/ahn"hahlt/, n.a former state in central Germany, now part of Saxony-Anhalt.
* * *Former German state in what is now central Germany.The area around the upper Elbe River from which Anhalt was constituted was, in the 11th century, still part of the duchy of Saxony. It achieved separate territorial status in 1212. Subdivided and reunited frequently, it was finally reconstituted as the duchy of Anhalt by Leopold IV in 1863. It became part of the German Empire in 1871. Reconstituted after World War II as Saxony-Anhalt, it subsequently became part of East Germany and, in 1990, part of reunified Germany.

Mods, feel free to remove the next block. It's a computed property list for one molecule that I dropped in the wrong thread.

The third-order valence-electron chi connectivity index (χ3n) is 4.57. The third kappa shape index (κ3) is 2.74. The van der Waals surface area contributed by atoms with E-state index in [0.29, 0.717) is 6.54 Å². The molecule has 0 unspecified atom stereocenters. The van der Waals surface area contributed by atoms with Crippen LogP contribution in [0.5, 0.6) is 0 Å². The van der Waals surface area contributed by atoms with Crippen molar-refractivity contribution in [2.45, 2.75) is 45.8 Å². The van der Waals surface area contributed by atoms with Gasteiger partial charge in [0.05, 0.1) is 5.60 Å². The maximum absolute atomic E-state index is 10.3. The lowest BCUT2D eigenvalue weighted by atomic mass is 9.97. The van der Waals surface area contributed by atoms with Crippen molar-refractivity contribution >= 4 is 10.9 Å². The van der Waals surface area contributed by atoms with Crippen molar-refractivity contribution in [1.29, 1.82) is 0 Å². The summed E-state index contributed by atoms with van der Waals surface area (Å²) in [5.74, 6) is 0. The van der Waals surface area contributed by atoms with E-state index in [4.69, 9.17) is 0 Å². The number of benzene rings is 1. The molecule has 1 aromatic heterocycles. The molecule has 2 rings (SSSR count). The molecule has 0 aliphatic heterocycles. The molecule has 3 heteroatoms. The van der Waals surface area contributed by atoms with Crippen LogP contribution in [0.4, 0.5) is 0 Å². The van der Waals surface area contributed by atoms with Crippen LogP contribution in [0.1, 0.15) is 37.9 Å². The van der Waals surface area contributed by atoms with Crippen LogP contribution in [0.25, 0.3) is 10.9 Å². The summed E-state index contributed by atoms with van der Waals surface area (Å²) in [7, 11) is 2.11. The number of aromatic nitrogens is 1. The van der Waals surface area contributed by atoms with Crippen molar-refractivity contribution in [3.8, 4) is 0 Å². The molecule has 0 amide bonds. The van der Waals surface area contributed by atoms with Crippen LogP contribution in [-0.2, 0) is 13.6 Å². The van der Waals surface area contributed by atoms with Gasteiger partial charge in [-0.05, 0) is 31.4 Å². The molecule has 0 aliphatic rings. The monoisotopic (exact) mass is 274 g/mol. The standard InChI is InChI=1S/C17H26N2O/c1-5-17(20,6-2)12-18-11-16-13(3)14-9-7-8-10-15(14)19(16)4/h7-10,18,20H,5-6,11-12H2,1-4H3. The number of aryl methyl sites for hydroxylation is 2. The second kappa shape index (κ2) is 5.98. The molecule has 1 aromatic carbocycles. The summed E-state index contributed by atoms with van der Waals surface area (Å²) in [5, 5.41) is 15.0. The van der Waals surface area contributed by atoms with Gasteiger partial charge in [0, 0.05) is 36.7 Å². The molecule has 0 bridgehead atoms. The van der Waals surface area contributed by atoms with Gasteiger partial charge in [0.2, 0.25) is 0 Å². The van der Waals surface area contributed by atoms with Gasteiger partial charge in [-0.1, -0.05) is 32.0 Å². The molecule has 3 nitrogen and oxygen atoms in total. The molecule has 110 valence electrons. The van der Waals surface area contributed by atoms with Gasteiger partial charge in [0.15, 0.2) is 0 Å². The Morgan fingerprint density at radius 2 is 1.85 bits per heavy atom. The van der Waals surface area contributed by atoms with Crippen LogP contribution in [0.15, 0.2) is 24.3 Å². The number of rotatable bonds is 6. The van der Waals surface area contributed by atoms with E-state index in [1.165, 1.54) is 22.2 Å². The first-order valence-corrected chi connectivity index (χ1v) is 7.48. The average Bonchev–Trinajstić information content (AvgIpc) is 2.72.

* * *▪ former state, Germanyformer German state, which was a duchy from 1863 to 1918 and a Land (state) until 1945, when it was merged in Saxony-Anhalt. Saxony-Anhalt was a Land of the German Democratic Republic from 1949 to 1952, when it was broken up into Bezirke (districts), the former territories of Anhalt being divided between the Bezirke of Magdeburg and of Halle. Upon the reunification of East and West Germany in 1990, Saxony-Anhalt was reconstituted a Land and included the former Magdeburg Bezirk, most of the former Halle Bezirk, and a small part of Cottbus Bezirk.Territorially the duchy of Anhalt was divided into two major parts (the eastern one comprising Zerbst, Dessau, Köthen [Cöthen], and Bernburg, the western one being centred on Ballenstedt) and five smaller ones, all of them enclaves within the geographic boundaries of the Prussian province of Saxony.The level country around the upper Elbe River from which Anhalt was constituted was in the 11th century still part of the duchy of Saxony. It was united in the 12th century in the possession of Albert I the Bear, margrave of Brandenburg, and was made a separate county in 1212 under Albert's grandson Henry, who in 1218 took the title Fürst (prince). When he died in 1252, his three sons divided the Anhalt lands among themselves, thus inaugurating the three lines of Aschersleben, Bernburg, and Zerbst. The Aschersleben line died out in 1315. The remainder existed as Anhalt-Dessau and Anhalt-Köthen in the 16th century, but, beginning in 1603, it was divided into four parts: Dessau, Bernburg, Zerbst, and Köthen. Zerbst was absorbed by the other three in 1793, and in 1806, when the Holy Roman Empire was dissolved, the three surviving princes each assumed the title of duke. In 1863 all of Anhalt was united under Leopold IV of Anhalt-Dessau.Anhalt had become Protestant at the time of the Reformation, and, beginning in the 17th century, it came under Prussian influence. The reorganization of the Prussian army by Leopold I of Anhalt-Dessau in the early 18th century contributed to the later victories of Frederick II the Great. In 1807 the Anhalt dukes joined the Confederation of the Rhine set up by Napoleon and supported him until 1813. In 1815 they joined the German Confederation and in 1828 the Zollverein (Customs Union) organized by Prussia. In 1871 Anhalt became a state of the newly founded German Reich. Under the republican Weimar Constitution, adopted in 1919, Anhalt became a Land of the German Reich.
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